In our latest episode of NothingWasted!, we chat with Emily Broad Leib, Clinical Professor & Director, Food Law & Policy Clinic (FLPC), Harvard Law School.
The Food Law & Policy Clinic provides legal advice to nonprofits and government agencies seeking to increase access to healthy foods, prevent diet-related diseases such as obesity and type 2 diabetes, and reduce barriers to market entry for small-scale and sustainable food producers, while educating law students about ways to use law and policy to impact the food system.
We spoke with Emily about global food bank trends and laws; organic waste bans; and food waste as it relates to COVID-19, climate change and more.
Here’s a glimpse into Emily’s observations.
On the effects of COVID-19 on hunger:
At the end of 2019 in the U.S., about 11 percent of the population was food insecure. And now that number is 38 percent – people saying they’re not sure they are going to be able to provide all the meals they need in the next few months. And the UN has reported that hunger might double due to COVID-19.
On how COVID-19 has brought to light the importance of food workers:
Workers in the food chain are often invisible, and people don’t think about where food comes from, and all the hands that had to be working in the fields and processing and stocking shelves…this has become a lot more visible. So far, however, we haven’t seen measurable changes that align with that at the federal level. But my hope is now that it’s more in the public consciousness that we’ll see policy changes follow.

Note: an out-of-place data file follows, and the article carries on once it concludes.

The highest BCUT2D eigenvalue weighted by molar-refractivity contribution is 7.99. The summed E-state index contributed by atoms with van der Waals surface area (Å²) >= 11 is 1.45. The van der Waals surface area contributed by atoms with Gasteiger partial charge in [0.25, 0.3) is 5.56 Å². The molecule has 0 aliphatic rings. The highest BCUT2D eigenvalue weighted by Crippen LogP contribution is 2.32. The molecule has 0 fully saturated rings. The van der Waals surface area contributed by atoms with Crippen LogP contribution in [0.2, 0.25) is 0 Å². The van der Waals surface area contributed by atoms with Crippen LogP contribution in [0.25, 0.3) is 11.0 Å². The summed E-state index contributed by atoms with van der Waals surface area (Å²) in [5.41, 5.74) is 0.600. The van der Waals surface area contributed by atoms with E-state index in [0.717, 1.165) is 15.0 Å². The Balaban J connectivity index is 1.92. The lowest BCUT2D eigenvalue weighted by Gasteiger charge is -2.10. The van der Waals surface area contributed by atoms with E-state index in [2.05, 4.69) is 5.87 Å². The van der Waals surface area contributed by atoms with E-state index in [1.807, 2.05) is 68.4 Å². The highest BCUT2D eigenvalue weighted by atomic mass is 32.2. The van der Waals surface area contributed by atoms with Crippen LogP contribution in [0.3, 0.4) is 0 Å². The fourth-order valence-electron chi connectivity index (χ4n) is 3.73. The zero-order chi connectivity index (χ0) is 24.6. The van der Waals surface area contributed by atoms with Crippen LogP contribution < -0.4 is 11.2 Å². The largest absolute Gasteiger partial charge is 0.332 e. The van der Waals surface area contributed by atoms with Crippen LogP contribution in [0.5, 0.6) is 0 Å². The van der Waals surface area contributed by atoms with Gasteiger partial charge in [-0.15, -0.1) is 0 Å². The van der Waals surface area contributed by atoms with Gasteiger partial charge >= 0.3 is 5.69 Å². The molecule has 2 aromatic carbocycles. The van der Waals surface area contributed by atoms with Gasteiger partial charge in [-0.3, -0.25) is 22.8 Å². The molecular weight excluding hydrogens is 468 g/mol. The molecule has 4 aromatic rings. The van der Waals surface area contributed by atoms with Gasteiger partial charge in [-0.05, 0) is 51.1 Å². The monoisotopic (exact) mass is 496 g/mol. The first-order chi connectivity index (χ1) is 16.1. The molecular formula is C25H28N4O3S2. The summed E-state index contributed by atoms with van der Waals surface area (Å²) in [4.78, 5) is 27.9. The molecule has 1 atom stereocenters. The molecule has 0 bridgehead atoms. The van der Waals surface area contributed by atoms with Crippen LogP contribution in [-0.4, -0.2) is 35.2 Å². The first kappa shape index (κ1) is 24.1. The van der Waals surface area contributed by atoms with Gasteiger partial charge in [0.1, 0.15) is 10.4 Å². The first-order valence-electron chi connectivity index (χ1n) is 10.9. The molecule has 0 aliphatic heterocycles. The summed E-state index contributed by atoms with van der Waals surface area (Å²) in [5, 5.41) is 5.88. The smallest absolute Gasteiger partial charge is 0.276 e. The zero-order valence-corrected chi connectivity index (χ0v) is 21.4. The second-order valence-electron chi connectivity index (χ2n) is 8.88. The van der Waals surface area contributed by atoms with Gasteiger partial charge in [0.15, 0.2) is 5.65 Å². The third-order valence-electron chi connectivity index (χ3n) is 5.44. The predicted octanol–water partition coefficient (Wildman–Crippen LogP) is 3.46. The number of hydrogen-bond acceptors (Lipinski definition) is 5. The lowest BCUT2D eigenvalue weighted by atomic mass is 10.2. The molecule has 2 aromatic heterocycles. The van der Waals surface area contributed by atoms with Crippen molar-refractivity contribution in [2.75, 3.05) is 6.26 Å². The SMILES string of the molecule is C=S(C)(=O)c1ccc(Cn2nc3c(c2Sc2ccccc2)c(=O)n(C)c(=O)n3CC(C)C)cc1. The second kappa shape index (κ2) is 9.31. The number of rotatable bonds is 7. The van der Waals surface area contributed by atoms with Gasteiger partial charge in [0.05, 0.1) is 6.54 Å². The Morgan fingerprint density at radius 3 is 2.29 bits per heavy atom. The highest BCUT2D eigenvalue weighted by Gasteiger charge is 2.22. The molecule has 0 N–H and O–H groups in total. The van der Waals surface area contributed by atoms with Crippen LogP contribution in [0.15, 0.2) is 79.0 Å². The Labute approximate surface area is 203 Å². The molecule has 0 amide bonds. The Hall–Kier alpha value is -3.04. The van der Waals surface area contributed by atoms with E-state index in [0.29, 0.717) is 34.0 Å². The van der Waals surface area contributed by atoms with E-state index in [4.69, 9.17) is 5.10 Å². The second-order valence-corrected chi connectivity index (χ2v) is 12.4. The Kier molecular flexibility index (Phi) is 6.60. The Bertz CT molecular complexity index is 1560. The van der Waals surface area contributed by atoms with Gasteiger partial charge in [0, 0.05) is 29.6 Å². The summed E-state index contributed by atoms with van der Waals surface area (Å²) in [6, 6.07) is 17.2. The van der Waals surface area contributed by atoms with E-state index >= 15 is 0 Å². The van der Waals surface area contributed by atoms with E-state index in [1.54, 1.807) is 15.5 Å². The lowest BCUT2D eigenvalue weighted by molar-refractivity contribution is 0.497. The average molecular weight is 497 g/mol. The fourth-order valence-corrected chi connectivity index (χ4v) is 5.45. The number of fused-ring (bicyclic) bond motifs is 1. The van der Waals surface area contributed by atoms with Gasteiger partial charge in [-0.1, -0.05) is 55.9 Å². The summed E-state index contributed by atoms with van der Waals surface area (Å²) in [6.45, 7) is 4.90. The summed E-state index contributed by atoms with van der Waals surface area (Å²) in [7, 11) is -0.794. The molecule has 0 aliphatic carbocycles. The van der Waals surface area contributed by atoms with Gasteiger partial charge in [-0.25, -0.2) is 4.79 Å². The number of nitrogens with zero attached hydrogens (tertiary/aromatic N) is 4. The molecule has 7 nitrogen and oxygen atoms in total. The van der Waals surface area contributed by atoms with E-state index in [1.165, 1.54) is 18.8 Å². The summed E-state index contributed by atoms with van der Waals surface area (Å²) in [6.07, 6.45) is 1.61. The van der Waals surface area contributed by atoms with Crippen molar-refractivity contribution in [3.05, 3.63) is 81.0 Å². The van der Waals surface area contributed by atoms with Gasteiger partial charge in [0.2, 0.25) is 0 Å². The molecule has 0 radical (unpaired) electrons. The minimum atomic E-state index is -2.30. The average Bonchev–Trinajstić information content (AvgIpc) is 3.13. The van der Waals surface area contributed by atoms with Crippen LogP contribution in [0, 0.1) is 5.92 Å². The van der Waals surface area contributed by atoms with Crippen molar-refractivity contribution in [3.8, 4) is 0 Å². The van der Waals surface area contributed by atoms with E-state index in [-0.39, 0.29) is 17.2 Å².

On FLPC’s Global Food Donation Policy Atlas:
The last year and a half we’ve been working with the Global FoodBanking Network.They asked us to help analyze and compare laws regarding food donation across countries. The genesis was really that, as concerns about food waste are growing…one big reason food is being wasted is because of policies and laws and government regulations.
So we selected 15 countries and just launched all the materials and maps online for the first five countries—the U.S., Mexico, Canada, Argentina and India. For each country, there is a guide, recommendations, and a map that shows how food safety and labeling laws, liability protection, tax incentives, and more are impacting donations in each place.
On what’s next:
Anyone working in any part of the food system right now is probably seeing rapid changes. As for what’s on my radar…we anticipate that there are going to be some additional pandemic-related stimulus bills at the federal level, so we’ve been focused on the opportunities there. And we’ve been trying to get some changes on the margins to liability protection to make it easier to protect the types of food donation we’ve been seeing during the pandemic.
We’ve also been pushing for additions to the tax incentives for food donations — most notably to create an incentive better suited to farmers. The other piece we’re pushing would be a tax benefit for companies involved in the logistics and transpiration of getting food waste from point A to point B. Another thing that’s important is remembering that this is going to be a marathon, so we have to take the long view. There will be a need and opportunities for those with expertise in different parts of the food system to give input.